Baseball BeatSeptember 22, 2008
Chicken Soup for the Baseball Soul
By Rich Lederer

My longtime friend, Bill Husak, the Athletics Director at Loyola Marymount University, sent me the following email yesterday evening: "This will do your heart good." Dr. Husak included this link after his short message. The link is a video clip that can also be enjoyed at YouTube.

The following paragraph on the site of the Lexington Herald-Leader adds color to the video:

Adam Bender, 8, is one of several kids who plays catcher in Southeastern’s rookie league at Veterans Park. What makes Adam stand out is that he plays one of the toughest positions on the field with only one leg. Because of cancer, he had his left leg amputated when he was one. Adam doesn’t use a prosthesis, and only uses crutches when he reaches base for the Astros.

In addition to the video, be sure to check out Adam Bender at the Reds, a slideshow consisting of 26 photos coupled with an audio from the boy's parents, Michelle and Chris Bender.

Since the story of 8-year old cancer survivor Adam Bender was published in the Lexington Herald-Leader, and on, on June 1, 2008, the one-legged catcher has been invited to throw out first pitches at a Chicago White Sox game, a Cincinnati Reds game, a Houston Astros game, and has been invited to a Garth Brooks benefit in Las Vegas. He is also being profiled for a story that will air on ESPN. On Sunday June 6, 2008, Adam threw out the ceremonial first pitch to Adam Dunn of the Reds. Because of cancer, Adam Bender had his left leg amputated when he was one but that hasn’t stopped him from playing baseball for the Astros in the Southeastern Rookie League at Veterans Park.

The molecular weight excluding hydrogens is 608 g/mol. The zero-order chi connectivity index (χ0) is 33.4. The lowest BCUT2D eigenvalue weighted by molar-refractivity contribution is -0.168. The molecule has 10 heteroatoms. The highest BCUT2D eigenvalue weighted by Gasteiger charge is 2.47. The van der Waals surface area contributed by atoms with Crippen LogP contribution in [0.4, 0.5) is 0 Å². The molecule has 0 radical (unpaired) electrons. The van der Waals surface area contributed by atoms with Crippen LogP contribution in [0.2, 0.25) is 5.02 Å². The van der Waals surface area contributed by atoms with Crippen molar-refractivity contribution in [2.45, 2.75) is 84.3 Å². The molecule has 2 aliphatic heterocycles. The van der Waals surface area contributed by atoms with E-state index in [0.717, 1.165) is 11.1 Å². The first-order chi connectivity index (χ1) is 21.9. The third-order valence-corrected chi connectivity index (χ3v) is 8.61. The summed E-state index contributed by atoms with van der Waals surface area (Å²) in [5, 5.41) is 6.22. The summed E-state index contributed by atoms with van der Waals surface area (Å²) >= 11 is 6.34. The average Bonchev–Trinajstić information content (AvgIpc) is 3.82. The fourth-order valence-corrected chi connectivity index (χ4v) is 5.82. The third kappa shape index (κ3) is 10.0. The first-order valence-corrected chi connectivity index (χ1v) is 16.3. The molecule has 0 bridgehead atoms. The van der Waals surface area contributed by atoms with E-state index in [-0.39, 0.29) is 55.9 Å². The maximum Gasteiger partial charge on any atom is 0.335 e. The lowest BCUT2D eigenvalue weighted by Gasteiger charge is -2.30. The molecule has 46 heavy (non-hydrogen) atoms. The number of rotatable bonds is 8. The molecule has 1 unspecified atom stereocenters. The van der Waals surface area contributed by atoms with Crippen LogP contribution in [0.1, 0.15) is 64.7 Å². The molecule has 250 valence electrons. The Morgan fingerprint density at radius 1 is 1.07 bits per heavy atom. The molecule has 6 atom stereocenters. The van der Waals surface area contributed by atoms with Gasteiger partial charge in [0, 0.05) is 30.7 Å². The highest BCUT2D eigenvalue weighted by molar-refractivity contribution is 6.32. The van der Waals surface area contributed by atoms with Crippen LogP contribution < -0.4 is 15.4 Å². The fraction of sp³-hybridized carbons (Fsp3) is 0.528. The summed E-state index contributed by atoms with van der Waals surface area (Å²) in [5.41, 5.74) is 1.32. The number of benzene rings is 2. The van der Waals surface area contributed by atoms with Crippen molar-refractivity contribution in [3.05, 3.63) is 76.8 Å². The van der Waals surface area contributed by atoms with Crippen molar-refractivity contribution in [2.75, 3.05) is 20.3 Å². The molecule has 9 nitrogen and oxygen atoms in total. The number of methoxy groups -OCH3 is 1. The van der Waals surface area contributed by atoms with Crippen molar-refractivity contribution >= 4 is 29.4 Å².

I'm not the first one to report this story but thought it was inspirational enough to bring it to the attention of readers who, like me, missed out when it was first shared last spring.

Adam Bender makes the big leagues and the Kid can do it all on one leg are worthwhile reads as well.

You don't have to be a baseball fan to enjoy this heartwarming story. But it doesn't hurt either. Just ask Adam.


Brought tears to my eyes. Hooray for the heart and soul of Adam. So many times we forg et , about people, young ones much more of the time, who have disabilities and concentrate on our own little world it's a shame. I'm guilty to a large degree in this and it takes a reminder like this to bring me back to reality.

Me, too, on all fronts. Thanks for the thoughtful comment.